Fossil fuel investment spells 'unsustainable future': UN chief

November 15, 2017
Continued investment in fossil fuel would deliver "an unsustainable future", UN chief Antonio Guterres warned, saying
Continued investment in fossil fuel would deliver "an unsustainable future", UN chief Antonio Guterres warned, saying time was running out to prevent calamitous climate change caused by atmosphere-fouling emissions

Continued investment in fossil fuel would deliver "an unsustainable future", UN chief Antonio Guterres warned Wednesday, saying time was running out to prevent calamitous climate change caused by atmosphere-fouling emissions.

Sinking more money into coal, oil and gas does not make financial sense, and markets must be "re-oriented away from the counter-productive," he told UN climate envoys in Bonn.

"In 2016, an estimated $825 billion (697 billion euros) were invested in and high-emissions sectors," Guterres said.

"We must stop making bets on an unsustainable future that will place savings and societies at risk."

In a year marked by severe flooding in Asia, drought in Africa, and an exceptional North American hurricane season, the UN chief said climate change was already having a "catastrophic" effect on humankind.

And with atmospheric levels of carbon dioxide the highest in 800,000 years, "climate change is the defining threat of our time."

Envoys are gathered in Germany to negotiate a nuts-and-bolts "rulebook" for executing the climate-rescue Paris Agreement adopted by most of the world's countries in 2015.

Under the pact, nations commit to limit average global warming to under two degrees Celsius (3.6 degrees Fahrenheit) over pre-Industrial Revolution levels, and 1.5 C if possible.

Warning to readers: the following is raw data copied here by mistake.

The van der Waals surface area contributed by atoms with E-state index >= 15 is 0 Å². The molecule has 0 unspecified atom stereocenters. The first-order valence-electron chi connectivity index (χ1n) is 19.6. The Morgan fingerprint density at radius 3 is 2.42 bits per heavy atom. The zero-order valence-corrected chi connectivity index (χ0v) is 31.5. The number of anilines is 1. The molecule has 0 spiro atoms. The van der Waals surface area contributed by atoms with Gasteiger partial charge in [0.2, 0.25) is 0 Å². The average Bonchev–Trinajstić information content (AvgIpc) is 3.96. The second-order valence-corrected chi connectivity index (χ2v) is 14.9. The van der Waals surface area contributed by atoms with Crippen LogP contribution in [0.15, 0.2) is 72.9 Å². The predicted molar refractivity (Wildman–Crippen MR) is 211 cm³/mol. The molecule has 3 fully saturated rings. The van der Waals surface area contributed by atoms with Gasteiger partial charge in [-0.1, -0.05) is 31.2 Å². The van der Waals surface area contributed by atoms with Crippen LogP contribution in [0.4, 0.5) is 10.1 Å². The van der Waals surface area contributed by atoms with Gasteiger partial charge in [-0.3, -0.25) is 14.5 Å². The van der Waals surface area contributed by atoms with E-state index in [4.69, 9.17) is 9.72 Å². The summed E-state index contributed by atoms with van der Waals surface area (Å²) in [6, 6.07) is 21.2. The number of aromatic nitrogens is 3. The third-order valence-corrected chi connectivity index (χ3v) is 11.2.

To this end, countries submitted voluntary pledges for curbing planet-warming emissions from the burning of fossil fuels.

But this week, reports showed that existing pledges would deliver only a third of what is needed, and that CO2 emissions were set to increase in 2017 for the first time in three years.

"The window of opportunity to meet the two-degree target may close in 20 years or less," said Guterres.

"And we may have only five years to bend the emissions curve towards 1.5 degrees. We need at least a further 25-percent cut in emissions by 2020."

Part of the solution was to steer investment away from fossil fuel projects to greener, sustainable energy, he told the conference.

"The world should adopt a simple rule: If big infrastructure projects aren't green, they shouldn't be given the green light," said Guterres.

"Investing in -friendly development is where the smart money is headed."

The UN chief also repeated his call for a price on carbon—a vital pollution-cutting measure that can be a tax or a financial incentive for polluting less.

To meet the Paris goals, the world needs a price on at least 50 percent of all carbon produced, Guterres said.

He urged rich countries to make true on their promise to mobilise $100 billion (84 billion euros) per year from 2020 to help developing nations prepare for, and deal with, the effects of .

US President Donald Trump, in announcing that America would withdraw from the Paris Agreement, said in June that Washington would no longer contribute to the Green Climate Fund set up exactly for this purpose.

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1 / 5 (1) Nov 15, 2017
Fossil fuel investment means a prosperous and bountiful future for every living thing! CO2 fuels the ecosystem, which feeds and fuels everything else! More investment means more CO2 and more more CO2 means more biological production which means more of everything for everyone.
5 / 5 (1) Nov 16, 2017
Better to invest big time in the future technologies which will make fossil fuels obsolete.
While there is still oil demand, someone somewhere will meet it; and they will be happy if we force their prices and profits up by reducing supply.

Taxing fossil consumption doesn't work as it just pushes production abroad and benefits foreign competitors.

And it is not just fuel it is also plastics and chemical feedstocks we urgently need green options for.
not rated yet Nov 16, 2017
All we need is MORE CO2!

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